x Abu Dhabi, UAESaturday 22 July 2017

Police question PM Olmert

The Israeli prime minister was questioned for a third time over graft allegations, prompting calls his resignation.

Israel's prime minister, Ehud Olmert, attends the weekly cabinet meeting on July 6, 2008 in Jerusalem, Israel.
Israel's prime minister, Ehud Olmert, attends the weekly cabinet meeting on July 6, 2008 in Jerusalem, Israel.

JERUSALEM, Israel // Israeli police questioned Prime Minister Ehud Olmert for a third time over graft allegations that have prompted widespread calls for him to resign. Detectives are said to be asking Mr Olmert particularly tough questions based on documents and testimony investigators have gathered in the United States. The two-hour grilling took place today at the premier's official residence in Jerusalem where he questioned twice in May.

Authorities are trying to establish whether Mr Olmert, 62, dispensed favours in exchange for funds he allegedly received illegally from Morris Talansky, a millionaire US financier, during the 13 years before he became premier in 2006. Mr Olmert, who was Jerusalem mayor and trade and industry minister before becoming prime minister, has admitted receiving campaign funds from Mr Talansky but denied suggestions of wrongdoing.

The allegations have stirred calls for his resignation and early elections, even from within his centrist Kadima party and its Labour allies. On Thursday, Kadima agreed to hold a leadership primary election between September 14 and 18 under a deal with coalition partner Labour aimed at quenching a deep political crisis. The foreign minister, Tzipi Livni, is viewed as the front-runner in the primary election, while the transport minister, Shaul Mofaz, and public security minister, Avi Dichter, are also vying for the top job. It remains unclear whether Mr Olmert himself will seek to run again.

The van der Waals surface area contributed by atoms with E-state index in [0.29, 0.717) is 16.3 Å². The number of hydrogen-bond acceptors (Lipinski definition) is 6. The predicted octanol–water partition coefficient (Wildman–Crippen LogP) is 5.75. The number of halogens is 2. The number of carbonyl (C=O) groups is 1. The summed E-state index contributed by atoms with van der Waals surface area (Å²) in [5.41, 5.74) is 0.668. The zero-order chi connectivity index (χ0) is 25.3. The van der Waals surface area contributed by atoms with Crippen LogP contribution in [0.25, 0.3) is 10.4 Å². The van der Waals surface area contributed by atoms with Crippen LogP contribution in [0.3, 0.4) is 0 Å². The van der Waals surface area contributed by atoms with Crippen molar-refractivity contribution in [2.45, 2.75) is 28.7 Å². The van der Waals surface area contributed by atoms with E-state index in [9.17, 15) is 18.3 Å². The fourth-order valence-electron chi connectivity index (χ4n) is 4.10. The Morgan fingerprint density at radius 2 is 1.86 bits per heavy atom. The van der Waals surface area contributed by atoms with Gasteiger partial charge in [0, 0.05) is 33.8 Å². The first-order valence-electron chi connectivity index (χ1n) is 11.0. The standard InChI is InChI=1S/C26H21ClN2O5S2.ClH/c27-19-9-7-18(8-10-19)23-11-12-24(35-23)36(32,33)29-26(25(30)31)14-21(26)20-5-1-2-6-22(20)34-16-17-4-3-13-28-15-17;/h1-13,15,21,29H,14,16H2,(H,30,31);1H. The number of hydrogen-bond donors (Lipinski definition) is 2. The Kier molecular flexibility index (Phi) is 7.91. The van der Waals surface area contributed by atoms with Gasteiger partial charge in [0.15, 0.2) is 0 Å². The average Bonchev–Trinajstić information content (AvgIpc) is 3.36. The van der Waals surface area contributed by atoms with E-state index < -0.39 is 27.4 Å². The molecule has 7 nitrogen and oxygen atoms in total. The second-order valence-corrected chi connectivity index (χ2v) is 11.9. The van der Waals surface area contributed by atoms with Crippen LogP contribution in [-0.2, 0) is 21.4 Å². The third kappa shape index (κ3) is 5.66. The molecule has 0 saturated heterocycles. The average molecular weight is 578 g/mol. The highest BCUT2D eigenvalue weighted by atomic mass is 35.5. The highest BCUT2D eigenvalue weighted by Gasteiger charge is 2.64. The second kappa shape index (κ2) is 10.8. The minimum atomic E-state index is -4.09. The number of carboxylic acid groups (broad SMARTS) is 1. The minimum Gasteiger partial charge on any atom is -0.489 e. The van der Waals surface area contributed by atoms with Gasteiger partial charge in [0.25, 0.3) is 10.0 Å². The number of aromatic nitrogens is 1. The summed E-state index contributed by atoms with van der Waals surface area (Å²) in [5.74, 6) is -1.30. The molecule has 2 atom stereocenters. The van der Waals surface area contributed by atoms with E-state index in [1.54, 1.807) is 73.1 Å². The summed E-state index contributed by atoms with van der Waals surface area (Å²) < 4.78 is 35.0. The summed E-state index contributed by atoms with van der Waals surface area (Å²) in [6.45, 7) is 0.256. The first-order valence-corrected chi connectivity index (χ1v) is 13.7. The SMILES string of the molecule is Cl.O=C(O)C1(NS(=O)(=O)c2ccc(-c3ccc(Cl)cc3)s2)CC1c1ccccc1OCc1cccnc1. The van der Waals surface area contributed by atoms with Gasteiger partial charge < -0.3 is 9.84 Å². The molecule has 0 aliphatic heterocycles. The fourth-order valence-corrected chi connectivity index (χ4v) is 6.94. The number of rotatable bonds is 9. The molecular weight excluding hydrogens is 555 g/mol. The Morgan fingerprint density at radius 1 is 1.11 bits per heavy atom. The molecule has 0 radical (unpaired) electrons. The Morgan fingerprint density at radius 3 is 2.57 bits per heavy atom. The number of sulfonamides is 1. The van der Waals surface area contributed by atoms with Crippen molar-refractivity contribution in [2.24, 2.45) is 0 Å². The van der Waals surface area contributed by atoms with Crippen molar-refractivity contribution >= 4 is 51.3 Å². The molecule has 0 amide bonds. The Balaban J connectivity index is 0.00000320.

A survey of registered Kadima voters published by Yediot Aharonot newspaper showed that Mr Livni would win a primary with 37 per cent while Mr Mofaz would get 22 per cent and Mr Olmert 18 per cent. Should Mr Olmert not run, then Mr Livni would get 41 per cent and Mr Mofaz 30 per cent. A further 79 per cent said that Mr Olmert must resign after the party primary and hand the premiership baton to whoever wins the leadership election.

Mr Olmert has vowed to remain in office as long as he does not face indictment. But the Talansky case ? the fourth investigation to embroil the premier ? has whipped up a political storm. The Labour party has threatened to quit the coalition if Mr Olmert is not replaced, a move that would probably bring down the government and force a general election. Mr Talansky testified before a Jerusalem court in May that he had given Mr Olmert thousands of dollars to finance his political ambitions and perhaps his taste for high living over a period of 15 years.

Mr Olmert's legal team is scheduled to cross-examine Mr Talansky next week. The premier's lawyer, Eli Zohar, told the Jerusalem district court that his team will need five days for the cross examination. * AFP